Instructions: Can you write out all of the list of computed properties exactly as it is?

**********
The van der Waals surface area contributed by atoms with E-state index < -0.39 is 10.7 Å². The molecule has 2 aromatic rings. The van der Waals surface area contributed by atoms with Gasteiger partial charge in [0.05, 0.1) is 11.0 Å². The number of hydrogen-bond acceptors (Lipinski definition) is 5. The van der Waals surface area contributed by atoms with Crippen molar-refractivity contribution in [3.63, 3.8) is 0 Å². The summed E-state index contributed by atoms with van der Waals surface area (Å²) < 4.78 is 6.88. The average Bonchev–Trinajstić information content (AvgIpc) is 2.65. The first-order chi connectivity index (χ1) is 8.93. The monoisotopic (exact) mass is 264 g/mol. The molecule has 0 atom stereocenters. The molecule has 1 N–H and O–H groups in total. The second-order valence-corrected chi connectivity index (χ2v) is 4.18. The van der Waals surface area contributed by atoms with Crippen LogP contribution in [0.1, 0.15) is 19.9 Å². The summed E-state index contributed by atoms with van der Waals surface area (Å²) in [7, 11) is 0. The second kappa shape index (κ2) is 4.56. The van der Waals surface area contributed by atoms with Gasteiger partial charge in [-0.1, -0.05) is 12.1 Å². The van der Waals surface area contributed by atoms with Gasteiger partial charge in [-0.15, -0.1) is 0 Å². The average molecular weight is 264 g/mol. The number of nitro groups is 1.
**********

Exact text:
The van der Waals surface area contributed by atoms with E-state index < -0.39 is 10.7 Å². The molecule has 2 aromatic rings. The van der Waals surface area contributed by atoms with Gasteiger partial charge in [0.05, 0.1) is 11.0 Å². The number of hydrogen-bond acceptors (Lipinski definition) is 5. The van der Waals surface area contributed by atoms with Crippen molar-refractivity contribution in [3.63, 3.8) is 0 Å². The summed E-state index contributed by atoms with van der Waals surface area (Å²) < 4.78 is 6.88. The average Bonchev–Trinajstić information content (AvgIpc) is 2.65. The first-order chi connectivity index (χ1) is 8.93. The monoisotopic (exact) mass is 264 g/mol. The molecule has 0 atom stereocenters. The molecule has 1 N–H and O–H groups in total. The second-order valence-corrected chi connectivity index (χ2v) is 4.18. The van der Waals surface area contributed by atoms with Crippen LogP contribution in [0.1, 0.15) is 19.9 Å². The summed E-state index contributed by atoms with van der Waals surface area (Å²) in [7, 11) is 0. The second kappa shape index (κ2) is 4.56. The van der Waals surface area contributed by atoms with Gasteiger partial charge in [-0.1, -0.05) is 12.1 Å². The van der Waals surface area contributed by atoms with Gasteiger partial charge in [-0.15, -0.1) is 0 Å². The average molecular weight is 264 g/mol. The number of nitro groups is 1.